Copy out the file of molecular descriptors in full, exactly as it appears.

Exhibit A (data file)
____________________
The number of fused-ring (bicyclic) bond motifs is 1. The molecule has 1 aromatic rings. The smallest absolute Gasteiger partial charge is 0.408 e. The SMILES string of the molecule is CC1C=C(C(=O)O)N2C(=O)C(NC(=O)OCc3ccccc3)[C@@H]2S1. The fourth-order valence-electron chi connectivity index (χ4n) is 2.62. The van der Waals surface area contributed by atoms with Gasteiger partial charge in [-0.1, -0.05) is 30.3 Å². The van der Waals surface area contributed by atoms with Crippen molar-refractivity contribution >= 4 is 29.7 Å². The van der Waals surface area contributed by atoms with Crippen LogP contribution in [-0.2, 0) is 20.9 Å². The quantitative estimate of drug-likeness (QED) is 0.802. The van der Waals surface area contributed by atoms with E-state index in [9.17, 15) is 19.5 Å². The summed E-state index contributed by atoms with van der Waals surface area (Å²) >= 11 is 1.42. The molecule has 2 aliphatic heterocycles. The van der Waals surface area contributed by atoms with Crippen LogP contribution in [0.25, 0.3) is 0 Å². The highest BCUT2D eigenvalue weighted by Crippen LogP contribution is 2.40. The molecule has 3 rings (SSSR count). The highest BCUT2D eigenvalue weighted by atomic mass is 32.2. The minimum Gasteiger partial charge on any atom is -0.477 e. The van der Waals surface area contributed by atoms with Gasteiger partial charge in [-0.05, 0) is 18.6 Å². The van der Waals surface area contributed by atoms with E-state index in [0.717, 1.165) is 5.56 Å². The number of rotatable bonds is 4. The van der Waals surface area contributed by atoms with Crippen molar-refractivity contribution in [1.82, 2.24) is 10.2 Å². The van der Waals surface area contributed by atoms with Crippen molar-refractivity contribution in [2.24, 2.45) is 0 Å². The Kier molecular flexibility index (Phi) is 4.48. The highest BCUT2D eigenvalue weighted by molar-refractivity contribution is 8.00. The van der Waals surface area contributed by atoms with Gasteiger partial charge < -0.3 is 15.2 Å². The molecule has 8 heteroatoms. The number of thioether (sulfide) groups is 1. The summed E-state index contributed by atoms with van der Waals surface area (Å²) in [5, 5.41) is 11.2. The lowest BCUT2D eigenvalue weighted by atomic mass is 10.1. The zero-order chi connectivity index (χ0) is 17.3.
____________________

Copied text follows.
The number of fused-ring (bicyclic) bond motifs is 1. The molecule has 1 aromatic rings. The smallest absolute Gasteiger partial charge is 0.408 e. The SMILES string of the molecule is CC1C=C(C(=O)O)N2C(=O)C(NC(=O)OCc3ccccc3)[C@@H]2S1. The fourth-order valence-electron chi connectivity index (χ4n) is 2.62. The van der Waals surface area contributed by atoms with Gasteiger partial charge in [-0.1, -0.05) is 30.3 Å². The van der Waals surface area contributed by atoms with Crippen molar-refractivity contribution >= 4 is 29.7 Å². The van der Waals surface area contributed by atoms with Crippen LogP contribution in [-0.2, 0) is 20.9 Å². The quantitative estimate of drug-likeness (QED) is 0.802. The van der Waals surface area contributed by atoms with E-state index in [9.17, 15) is 19.5 Å². The summed E-state index contributed by atoms with van der Waals surface area (Å²) >= 11 is 1.42. The molecule has 2 aliphatic heterocycles. The van der Waals surface area contributed by atoms with Crippen LogP contribution in [0.25, 0.3) is 0 Å². The highest BCUT2D eigenvalue weighted by Crippen LogP contribution is 2.40. The molecule has 3 rings (SSSR count). The highest BCUT2D eigenvalue weighted by atomic mass is 32.2. The minimum Gasteiger partial charge on any atom is -0.477 e. The van der Waals surface area contributed by atoms with Gasteiger partial charge in [-0.05, 0) is 18.6 Å². The van der Waals surface area contributed by atoms with E-state index in [0.717, 1.165) is 5.56 Å². The number of rotatable bonds is 4. The van der Waals surface area contributed by atoms with Crippen molar-refractivity contribution in [1.82, 2.24) is 10.2 Å². The van der Waals surface area contributed by atoms with Crippen molar-refractivity contribution in [2.24, 2.45) is 0 Å². The Kier molecular flexibility index (Phi) is 4.48. The highest BCUT2D eigenvalue weighted by molar-refractivity contribution is 8.00. The van der Waals surface area contributed by atoms with Gasteiger partial charge < -0.3 is 15.2 Å². The molecule has 8 heteroatoms. The number of thioether (sulfide) groups is 1. The summed E-state index contributed by atoms with van der Waals surface area (Å²) in [5, 5.41) is 11.2. The lowest BCUT2D eigenvalue weighted by atomic mass is 10.1. The zero-order chi connectivity index (χ0) is 17.3.